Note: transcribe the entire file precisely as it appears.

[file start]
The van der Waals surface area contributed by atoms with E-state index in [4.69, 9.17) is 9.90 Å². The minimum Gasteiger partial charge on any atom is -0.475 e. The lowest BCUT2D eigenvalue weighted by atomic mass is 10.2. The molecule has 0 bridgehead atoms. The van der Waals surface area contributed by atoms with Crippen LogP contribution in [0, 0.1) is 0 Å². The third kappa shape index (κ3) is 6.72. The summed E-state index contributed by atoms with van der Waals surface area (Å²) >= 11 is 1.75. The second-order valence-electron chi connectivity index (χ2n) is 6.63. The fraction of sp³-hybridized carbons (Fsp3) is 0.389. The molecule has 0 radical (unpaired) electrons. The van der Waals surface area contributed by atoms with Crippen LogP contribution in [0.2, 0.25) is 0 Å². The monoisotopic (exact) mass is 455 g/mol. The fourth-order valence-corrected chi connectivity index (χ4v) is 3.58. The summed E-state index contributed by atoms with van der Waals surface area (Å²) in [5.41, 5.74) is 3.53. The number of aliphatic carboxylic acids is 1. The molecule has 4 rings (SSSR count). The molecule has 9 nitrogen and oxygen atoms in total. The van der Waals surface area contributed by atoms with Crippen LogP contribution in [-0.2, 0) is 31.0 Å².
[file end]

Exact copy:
The van der Waals surface area contributed by atoms with E-state index in [4.69, 9.17) is 9.90 Å². The minimum Gasteiger partial charge on any atom is -0.475 e. The lowest BCUT2D eigenvalue weighted by atomic mass is 10.2. The molecule has 0 bridgehead atoms. The van der Waals surface area contributed by atoms with Crippen LogP contribution in [0, 0.1) is 0 Å². The third kappa shape index (κ3) is 6.72. The summed E-state index contributed by atoms with van der Waals surface area (Å²) >= 11 is 1.75. The second-order valence-electron chi connectivity index (χ2n) is 6.63. The fraction of sp³-hybridized carbons (Fsp3) is 0.389. The molecule has 0 radical (unpaired) electrons. The van der Waals surface area contributed by atoms with Crippen LogP contribution in [0.2, 0.25) is 0 Å². The monoisotopic (exact) mass is 455 g/mol. The fourth-order valence-corrected chi connectivity index (χ4v) is 3.58. The summed E-state index contributed by atoms with van der Waals surface area (Å²) in [5.41, 5.74) is 3.53. The number of aliphatic carboxylic acids is 1. The molecule has 4 rings (SSSR count). The molecule has 9 nitrogen and oxygen atoms in total. The van der Waals surface area contributed by atoms with Crippen LogP contribution in [-0.2, 0) is 31.0 Å².